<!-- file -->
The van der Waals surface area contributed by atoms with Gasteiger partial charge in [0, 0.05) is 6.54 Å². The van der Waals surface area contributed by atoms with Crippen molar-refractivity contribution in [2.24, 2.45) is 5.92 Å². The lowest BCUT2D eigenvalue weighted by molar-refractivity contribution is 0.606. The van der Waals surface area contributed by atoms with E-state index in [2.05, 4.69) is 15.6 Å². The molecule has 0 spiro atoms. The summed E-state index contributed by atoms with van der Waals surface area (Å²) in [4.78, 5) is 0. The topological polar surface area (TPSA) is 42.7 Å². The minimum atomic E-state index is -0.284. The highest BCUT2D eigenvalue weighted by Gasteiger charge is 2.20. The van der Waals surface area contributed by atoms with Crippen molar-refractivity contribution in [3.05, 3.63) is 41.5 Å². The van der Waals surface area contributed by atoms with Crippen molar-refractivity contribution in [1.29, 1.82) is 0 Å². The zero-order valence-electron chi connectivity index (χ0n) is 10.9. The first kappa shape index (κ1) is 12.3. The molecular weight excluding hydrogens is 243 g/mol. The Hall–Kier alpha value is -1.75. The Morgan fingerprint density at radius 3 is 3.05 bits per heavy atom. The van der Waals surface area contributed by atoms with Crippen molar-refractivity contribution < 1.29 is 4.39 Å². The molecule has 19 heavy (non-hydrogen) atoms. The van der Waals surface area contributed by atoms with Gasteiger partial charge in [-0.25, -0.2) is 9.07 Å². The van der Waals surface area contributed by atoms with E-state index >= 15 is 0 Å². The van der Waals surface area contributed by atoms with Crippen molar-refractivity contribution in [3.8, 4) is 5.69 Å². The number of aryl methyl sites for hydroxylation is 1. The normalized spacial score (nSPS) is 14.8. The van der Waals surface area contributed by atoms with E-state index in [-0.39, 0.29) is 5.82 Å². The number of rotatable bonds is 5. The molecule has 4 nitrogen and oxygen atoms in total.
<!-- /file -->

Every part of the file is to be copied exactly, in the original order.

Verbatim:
The van der Waals surface area contributed by atoms with Gasteiger partial charge in [0, 0.05) is 6.54 Å². The van der Waals surface area contributed by atoms with Crippen molar-refractivity contribution in [2.24, 2.45) is 5.92 Å². The lowest BCUT2D eigenvalue weighted by molar-refractivity contribution is 0.606. The van der Waals surface area contributed by atoms with E-state index in [2.05, 4.69) is 15.6 Å². The molecule has 0 spiro atoms. The summed E-state index contributed by atoms with van der Waals surface area (Å²) in [4.78, 5) is 0. The topological polar surface area (TPSA) is 42.7 Å². The minimum atomic E-state index is -0.284. The highest BCUT2D eigenvalue weighted by Gasteiger charge is 2.20. The van der Waals surface area contributed by atoms with Crippen molar-refractivity contribution in [3.05, 3.63) is 41.5 Å². The van der Waals surface area contributed by atoms with Crippen molar-refractivity contribution in [1.29, 1.82) is 0 Å². The zero-order valence-electron chi connectivity index (χ0n) is 10.9. The first kappa shape index (κ1) is 12.3. The molecular weight excluding hydrogens is 243 g/mol. The Hall–Kier alpha value is -1.75. The Morgan fingerprint density at radius 3 is 3.05 bits per heavy atom. The van der Waals surface area contributed by atoms with Crippen molar-refractivity contribution < 1.29 is 4.39 Å². The molecule has 19 heavy (non-hydrogen) atoms. The van der Waals surface area contributed by atoms with Gasteiger partial charge in [-0.25, -0.2) is 9.07 Å². The van der Waals surface area contributed by atoms with E-state index >= 15 is 0 Å². The van der Waals surface area contributed by atoms with Crippen molar-refractivity contribution in [3.8, 4) is 5.69 Å². The number of aryl methyl sites for hydroxylation is 1. The normalized spacial score (nSPS) is 14.8. The van der Waals surface area contributed by atoms with E-state index in [-0.39, 0.29) is 5.82 Å². The number of rotatable bonds is 5. The molecule has 4 nitrogen and oxygen atoms in total.